“She definitely gives lots and lots of brown people opportunities,” says Robyn Lattaker-Johnson, ’92, a close friend. “For example, I introduced her to my former assistant, who happened to be out of work, and now she’s Rikki’s assistant. So I do think Rikki and I have always had that vision to make sure that we do what we can to help in this industry, because the doors have been closed to us for a long time.” That assistant is now a development executive at Magic Lemonade.
“So many different people from so many different walks of life all came together at this one spot on this beautiful campus.”
Like Hughes, Lattaker-Johnson graduated with a different plan before landing in Hollywood. She saw herself as a broadcast journalist specializing in human-interest stories. But like her friend and fellow Alpha Kappa Alpha sorority sister, she ended up in the TV industry instead. She worked as a network executive at BET, the Oprah Winfrey Network, Syfy and Sean “Diddy” Combs’ music network Revolt, specializing in unscripted programming.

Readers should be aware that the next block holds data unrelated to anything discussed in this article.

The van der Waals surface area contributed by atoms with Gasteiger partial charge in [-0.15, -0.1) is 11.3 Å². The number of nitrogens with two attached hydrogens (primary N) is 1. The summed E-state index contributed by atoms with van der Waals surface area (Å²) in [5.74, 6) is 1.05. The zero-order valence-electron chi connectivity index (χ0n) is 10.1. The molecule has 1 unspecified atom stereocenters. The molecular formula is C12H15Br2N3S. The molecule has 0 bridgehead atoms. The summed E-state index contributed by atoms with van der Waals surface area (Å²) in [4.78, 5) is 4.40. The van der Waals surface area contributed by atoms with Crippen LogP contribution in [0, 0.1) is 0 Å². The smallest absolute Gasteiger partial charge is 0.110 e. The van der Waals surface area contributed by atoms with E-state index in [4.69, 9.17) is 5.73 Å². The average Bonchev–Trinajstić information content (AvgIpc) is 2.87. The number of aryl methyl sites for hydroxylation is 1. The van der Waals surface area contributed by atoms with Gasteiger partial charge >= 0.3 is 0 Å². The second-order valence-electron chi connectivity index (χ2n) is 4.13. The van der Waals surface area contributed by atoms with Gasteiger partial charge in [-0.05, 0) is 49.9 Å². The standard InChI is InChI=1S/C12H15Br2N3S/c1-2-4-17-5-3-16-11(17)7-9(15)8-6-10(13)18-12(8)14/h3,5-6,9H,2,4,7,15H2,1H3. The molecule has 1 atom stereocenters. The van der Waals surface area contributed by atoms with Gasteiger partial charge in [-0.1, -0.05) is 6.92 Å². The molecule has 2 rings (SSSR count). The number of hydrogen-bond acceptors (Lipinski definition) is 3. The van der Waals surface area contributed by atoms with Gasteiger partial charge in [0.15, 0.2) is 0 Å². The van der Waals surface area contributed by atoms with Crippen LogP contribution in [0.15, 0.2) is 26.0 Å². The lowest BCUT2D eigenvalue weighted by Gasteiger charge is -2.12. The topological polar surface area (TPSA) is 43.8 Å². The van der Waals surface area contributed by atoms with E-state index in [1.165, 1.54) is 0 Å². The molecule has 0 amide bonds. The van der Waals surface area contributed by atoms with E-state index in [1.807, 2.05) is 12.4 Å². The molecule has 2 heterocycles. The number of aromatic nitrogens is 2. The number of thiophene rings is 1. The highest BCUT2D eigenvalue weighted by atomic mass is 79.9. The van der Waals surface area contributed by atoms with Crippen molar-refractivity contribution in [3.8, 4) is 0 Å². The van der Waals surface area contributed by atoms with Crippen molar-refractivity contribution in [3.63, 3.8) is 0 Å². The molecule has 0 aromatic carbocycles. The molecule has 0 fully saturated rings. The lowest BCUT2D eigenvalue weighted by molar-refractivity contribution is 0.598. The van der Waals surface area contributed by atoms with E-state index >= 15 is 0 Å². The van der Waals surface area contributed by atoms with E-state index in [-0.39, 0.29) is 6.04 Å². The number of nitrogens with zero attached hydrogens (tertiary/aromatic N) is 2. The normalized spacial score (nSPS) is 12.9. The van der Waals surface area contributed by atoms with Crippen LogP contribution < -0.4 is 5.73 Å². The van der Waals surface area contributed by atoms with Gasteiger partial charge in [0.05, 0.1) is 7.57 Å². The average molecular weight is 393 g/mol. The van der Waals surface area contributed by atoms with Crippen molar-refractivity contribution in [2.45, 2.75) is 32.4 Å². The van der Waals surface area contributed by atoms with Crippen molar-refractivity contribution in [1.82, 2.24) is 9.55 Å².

“I would say when I started in this business almost 30 years ago, I didn’t see many people that looked like me,” Lattaker-Johnson says. “From the corporate network level to the producers behind the scenes making the content, there just weren’t a lot of us. Today there’s so many more.”
Many of the ideas she now employs to open doors for herself and others began with her work on campus in Seattle, Hughes says. She was a 16-year-old freshman from L.A. who graduated at 20 with a degree in African American Studies. She remembers college as a time swirling with ideas and people from different places. Her studies with Albert Black in the Department of Sociology and John C. Walter in American Ethnic Studies continue to inform her thinking as she tries to effect change in an industry that’s been slow to change.